The childhood days are gone when sticking my head out the car window, like my furry canine companions, felt so exhilarating. I loved that feeling of the torrent of wind hitting my face, swirling my hair into hundreds of tiny knots. Now, too lazy to work knots out, I find stretching my arm out and oscillating my hand in the swift current of wind more pleasurable. Though the elasticity of my skin is more noticeable, as I battle against the wind’s force, there is a gale of freedom: turn up the music and ride as if the road doesn’t end.
I want to be stable, sure of my direction, fulfilled in my purpose. The challenge is that life doesn’t always feel that way, and certainly doesn’t always turn out the way I fancy it should. Though I may try hard to pick myself up by my bootstraps, when those straps break, it feels defeating. As if I just can’t quite catch up. The whimsical reminder of grappling with the unseen elements of life is found in A. A. Milne’s poem “The Wind On the Hill,”
It’s flying somewhere
As fast as it can,
I couldn’t keep up with it,
Not if I ran.
However, there is a more nefarious connotation of wind. When applied to the ebb and flow of life I don’t want to be blown all over. There is more than a quip of wisdom in A. A. Milne’s allegory. For there is a benefit to know the impact of the wind without experiencing being tossed about within it yourself,
But if I stopped holding
The string of my kite,
It would blow with the wind
For a day and a night.
And then when I found it,
Wherever it blew,
I should know that the wind
Had been going there too.
Our sin is like the wind. The bulk of our existence on Earth is preoccupied with the movement of sin. The mere vastness of sin’s strength, range of tempo, and duration are mind blowing. We see the effects of wind all around us, just like we see the effects of sin all around us. Sin’s enticement can be as pleasant as the gentle breeze blowing on a summer afternoon, or with the gusto of a hurricane pending its strike on land. Either way, the impact of sin is like that on the autumn leaf swept in the Fall’s blustery weather (Isaiah 64:6).
Happiness is also like the wind; easily carried away to wherever it ceases. We chase it. We hope to catch enough happiness at least to bottle it up for memory sake. Controlled by the pursuit of happiness we subject ourselves to the whims of change. Without the weight of truth, we waver in the unrest of unbelief, unsure of where we will end up. Securing our own happiness is like trying to gather the wind in my fist (Proverbs 30:4).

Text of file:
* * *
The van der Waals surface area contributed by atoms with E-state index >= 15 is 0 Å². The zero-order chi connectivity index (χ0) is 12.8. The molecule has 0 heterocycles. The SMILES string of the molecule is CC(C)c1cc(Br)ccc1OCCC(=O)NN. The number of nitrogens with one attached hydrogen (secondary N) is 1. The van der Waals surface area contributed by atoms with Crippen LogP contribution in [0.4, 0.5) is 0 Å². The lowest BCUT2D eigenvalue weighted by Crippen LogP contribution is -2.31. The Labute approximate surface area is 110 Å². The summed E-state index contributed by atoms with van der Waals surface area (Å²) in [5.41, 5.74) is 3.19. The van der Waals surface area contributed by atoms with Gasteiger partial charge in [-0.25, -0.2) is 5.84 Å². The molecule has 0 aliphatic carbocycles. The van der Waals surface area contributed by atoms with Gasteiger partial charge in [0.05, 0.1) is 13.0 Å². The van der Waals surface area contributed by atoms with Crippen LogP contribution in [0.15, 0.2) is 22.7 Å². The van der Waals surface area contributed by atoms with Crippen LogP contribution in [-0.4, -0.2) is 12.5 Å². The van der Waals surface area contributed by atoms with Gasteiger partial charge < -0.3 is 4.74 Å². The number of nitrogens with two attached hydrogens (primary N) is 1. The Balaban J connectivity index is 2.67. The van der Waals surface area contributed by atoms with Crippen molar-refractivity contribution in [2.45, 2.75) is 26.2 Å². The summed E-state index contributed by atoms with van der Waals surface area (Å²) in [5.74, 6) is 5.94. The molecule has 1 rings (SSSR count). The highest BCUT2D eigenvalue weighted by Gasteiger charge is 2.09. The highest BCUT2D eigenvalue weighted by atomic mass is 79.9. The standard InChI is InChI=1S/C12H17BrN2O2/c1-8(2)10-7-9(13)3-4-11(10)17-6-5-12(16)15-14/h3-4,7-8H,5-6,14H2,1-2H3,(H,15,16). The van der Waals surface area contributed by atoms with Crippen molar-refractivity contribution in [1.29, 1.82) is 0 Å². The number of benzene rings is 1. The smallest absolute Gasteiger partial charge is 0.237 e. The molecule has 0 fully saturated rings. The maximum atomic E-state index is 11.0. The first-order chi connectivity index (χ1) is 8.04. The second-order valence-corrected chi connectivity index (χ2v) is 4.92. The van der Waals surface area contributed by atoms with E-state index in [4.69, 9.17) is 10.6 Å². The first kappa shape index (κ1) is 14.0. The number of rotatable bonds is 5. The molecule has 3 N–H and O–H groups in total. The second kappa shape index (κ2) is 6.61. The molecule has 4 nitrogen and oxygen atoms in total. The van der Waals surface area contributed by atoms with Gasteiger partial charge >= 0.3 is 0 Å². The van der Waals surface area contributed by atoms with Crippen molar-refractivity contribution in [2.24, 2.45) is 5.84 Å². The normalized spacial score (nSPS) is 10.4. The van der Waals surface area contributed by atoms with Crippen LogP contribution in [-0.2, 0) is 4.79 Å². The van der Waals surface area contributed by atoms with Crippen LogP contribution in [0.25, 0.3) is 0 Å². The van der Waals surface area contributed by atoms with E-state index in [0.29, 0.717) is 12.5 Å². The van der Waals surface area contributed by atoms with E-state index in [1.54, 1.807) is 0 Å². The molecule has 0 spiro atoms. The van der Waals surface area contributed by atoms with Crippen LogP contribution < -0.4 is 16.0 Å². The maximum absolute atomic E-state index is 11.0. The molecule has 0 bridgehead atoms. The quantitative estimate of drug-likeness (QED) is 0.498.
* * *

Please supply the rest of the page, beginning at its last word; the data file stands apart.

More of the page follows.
- What sin has satisfied my soul?
- What happiness has left my soul not craving more?
- Have I been able to gather my sin and happiness in my fist with total control?
- By what method can I restrain the ‘winds’ of life?
There is only One way, One True answer, for the One life given.
Truth is an unshakable anchor to our soul, like the string on a kite, to hold us in place against the prevailing currents of present temptation. This wrestling, the taunting jerk of the strings, on the soul is the journey of life. Sometimes, too weary to battle, too frail to fight, we may ponder “What if I let go?” This is why we must guard and “renew,” our thoughts, in order to change the habits of the mind and speak God’s truth daily to our self.
I need to stop striving after the wind to find sin’s cultural acceptance. I need to stop striving after the wind to find happiness within myself or something else (Ecclesiastes 2:11). I need to seek truth and find rest for my soul. For this is where joy takes root and peace quiets the tempest in my soul. When I delight in the nearness of God I find:
Every word of God proves true; He is a shield to those who take refuge in Him.
– Proverbs 4:5
Our purpose is to be takers of God’s blessings, pleasures, and truth. Our calling is to be givers and sharers in His righteousness and ordinances to one another. Joy is our discovery when we settle in the purpose of our experience: “to know God and make Him known.” The Gospel’s aim is to bring God near and draw our hearts to Him; a call of freedom for the soul.
Yet they seek me day by day and delight to know my ways, as a nation that has done righteousness, and has not forsaken the
ordinance of their God. They ask me for just decisions, they delight in the
nearness of God. – Isaiah 58:2
How quickly I forget. Sin is present. Happiness is fleeting. But, truth remains against every odd to extend Love’s reach from the realm of the infinite into our earthly experience of time and space.
For behold, he who forms the mountains
and creates the wind, and declares
to man what is His thought,
who makes the morning darkness,
and treads on the heights of the earth—
the Lord, the God of hosts, is His name!
– Amos 4:13
So that we may no longer be children,
tossed to and fro by the waves and
carried about by every wind of doctrine,
by human cunning, by craftiness
in deceitful schemes.
– Ephesians 4:14
The power of the Gospel speaks loudest in the battles for my mind to be renewed, my will to be aligned, and my emotions to be calmed by the God of our Salvation. For it is He alone who can speak, “Peace be still,” and reassuringly call out “Come to me all who are weary and I will give you rest” (Mark 4:39; Matthew 11:28-29).
written by Michelle Kelso Kafer
Courage, by Stuart Townend